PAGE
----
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Sunday, August 20, 2017
Date Posted:

The Da Vinci Code

Opus Dei Versus The Da Vinci Code – Opus The Winner?

6 January 2006
British Church Newspaper

DAN Brown’s best‑seller, The Da Vinci Code, was first published in 2003.  By April 2005 it had sold 17 million copies in 44 languages and it is still selling well, as any traveller by plane, bus or train will confirm.

It is a novel of the popular, conspiracy theory type.  The central thesis is that “the Church” has covered up the fact that Mary Magdalene married Christ.  Christ’s divinity was a myth invented by Roman Emperor Constantine in the 4th century AD and the pair had descendants.  Brown suggests that Mary Magdalene’s character was unjustly impugned by “the Church” in the Gospels as a diversionary tactic.

In support of his theory Brown claims that the Dead Sea scrolls show a stronger association of Mary Magdalene with Christ than we find in the Bible.  The fact is that the Church of Rome really did fear and try to suppress the Scrolls in a campaign as dastardly as Brown’s fiction.  So there is a grain of truth in The Da Vinci Code’s claim that Rome tried to hide something, even if Rome was not trying to hide quite what Dan Brown claims.

Opus Dei

The wealthy, ultra‑secretive, right wing Roman Catholic organisation, Opus Dei, features in The Da Vinci Code.  After all, who better than Opus to protect “the Church” by dastardly deeds if the Church was globally threatened?

Thus Opus early discovered that it was, “falsely depicted murdering, lying, drugging people, and otherwise acting unethically”.  Opus has been suspected of all these activities and others, but the fictional “mad monks” scenario presented by Brown bears no resemblance to the subtle and suave manoeuvring of Opus in high places.

As sales of The Da Vinci Code escalated, Opus started to handle the issue on its website.  It claimed, “Opus Dei is a Catholic institution and adheres to Catholic doctrine, which clearly condemns immoral behaviour, including murder, lying, stealing, and generally injuring people,” but this assertion is lost amongst a welter of links inviting the curious to discover what Opus is really about:

Then last autumn TV took four fans of The Da Vinci Code around the main historical sites featured in the novel.  And Lo! The TV company had got a real Opus member to interview in Rome.  He was young, articulate, charming and handled awkward questions like a seasoned hack.  Three of the fans were taken in by this nice; normal, “regular guy”.  But the fourth challenged the others with words to the effect: “Yeah Yeah ‑ regular guy all right ‑ whipping his bottom and wearing barbs on his thigh”. He was of course referring to the strange masochistic practices of Opus Dei members.  But 3 to 1 in favour was a good start for Opus.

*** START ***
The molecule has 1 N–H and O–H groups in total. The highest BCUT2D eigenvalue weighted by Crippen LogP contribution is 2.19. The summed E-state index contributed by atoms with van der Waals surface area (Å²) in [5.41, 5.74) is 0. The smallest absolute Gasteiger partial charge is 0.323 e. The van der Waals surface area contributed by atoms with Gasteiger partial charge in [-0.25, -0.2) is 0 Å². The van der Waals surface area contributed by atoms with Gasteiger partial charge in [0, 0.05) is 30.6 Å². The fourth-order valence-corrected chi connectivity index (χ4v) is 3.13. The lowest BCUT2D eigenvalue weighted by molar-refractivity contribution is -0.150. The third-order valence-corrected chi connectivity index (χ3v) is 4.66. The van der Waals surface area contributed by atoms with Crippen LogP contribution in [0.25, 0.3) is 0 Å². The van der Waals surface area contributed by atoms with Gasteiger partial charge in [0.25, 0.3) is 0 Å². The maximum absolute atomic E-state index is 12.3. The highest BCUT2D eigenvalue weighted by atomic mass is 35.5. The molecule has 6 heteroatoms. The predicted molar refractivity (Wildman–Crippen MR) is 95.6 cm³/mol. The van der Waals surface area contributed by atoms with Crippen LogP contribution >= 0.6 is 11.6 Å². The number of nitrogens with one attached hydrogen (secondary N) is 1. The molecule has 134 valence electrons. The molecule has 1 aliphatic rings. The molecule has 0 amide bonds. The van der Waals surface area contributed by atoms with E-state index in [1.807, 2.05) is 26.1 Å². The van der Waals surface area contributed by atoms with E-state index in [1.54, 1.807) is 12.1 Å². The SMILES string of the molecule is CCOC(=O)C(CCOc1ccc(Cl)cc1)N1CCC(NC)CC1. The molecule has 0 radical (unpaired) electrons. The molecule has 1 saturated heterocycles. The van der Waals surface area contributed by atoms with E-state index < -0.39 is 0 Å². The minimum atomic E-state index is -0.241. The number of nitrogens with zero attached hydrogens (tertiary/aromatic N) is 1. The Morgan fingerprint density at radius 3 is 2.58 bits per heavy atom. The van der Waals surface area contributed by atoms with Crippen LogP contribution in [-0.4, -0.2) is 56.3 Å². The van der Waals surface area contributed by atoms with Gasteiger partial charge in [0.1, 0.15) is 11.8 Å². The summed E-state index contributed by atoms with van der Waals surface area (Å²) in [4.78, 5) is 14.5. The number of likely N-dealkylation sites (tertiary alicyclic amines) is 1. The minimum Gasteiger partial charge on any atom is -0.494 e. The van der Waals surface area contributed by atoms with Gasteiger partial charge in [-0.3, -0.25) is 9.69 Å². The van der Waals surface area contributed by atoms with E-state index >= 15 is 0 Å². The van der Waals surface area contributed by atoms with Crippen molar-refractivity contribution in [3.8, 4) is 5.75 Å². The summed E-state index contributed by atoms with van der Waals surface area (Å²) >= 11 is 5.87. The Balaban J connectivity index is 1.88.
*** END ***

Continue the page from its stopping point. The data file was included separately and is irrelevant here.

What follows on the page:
Buying a sainthood

Rome watchers know that secretive Opus never raises its head above the parapet.  The amazing speed and cost of buying the Beatification of the founder in 1992, and his Canonisation in 2002, briefly put the spotlight on Opus, but Opus saw to it that exposure was kept to a minimum and carefully stage managed.

No love is lost between Opus, a largely lay organisation, and the Jesuits.  In 1989 Jesuit Michael Walsh wrote The Secret World of Opus Dei to help ‑ worried parents and families who have lost young folk to Opus.  Walsh took Opus unawares and Opus clammed shut.  But could Opus now be turning The Da Vinci Code to its own advantage?  My suspicions were soon confirmed by a 30 minute Radio 4 programme on the 27th October.  This was a scoop claiming ‘unrestricted access’ to Opus.

It beat Channel 4 TV, whose Opus Dei and the Da Vinci Code did not go out until 12th December last.   A policy decision to take the bull by the horns had clearly been taken at the top in Opus.

Most literature criticising Opus is in Spanish.  What is available in English is largely known to myself.  I recorded both these programmes ‑ and went through them with care.  Far from being exposures, there was little new revealed of any substance.  The interviewers did not press issues and did not probe.  This was presumably a condition of access to Opus.  One investigator was a former monk.  The alleged ‘unrestricted access’ was stage managed and  ‑ mostly limited – to the women’s quarters.  (The women in Opus are entirely separate and infe­rior to the men.)  Channel 4 seemed to have less revealing footage of the interior of the Rome HQ than was permitted by Opus during the furore surrounding the hasty Beatification of the founder in 1992.  Channel 4 had posed the question, “Does Opus Dei deserve its sinister portrayal?”  The programmes tame ver­dict was a foregone conclusion.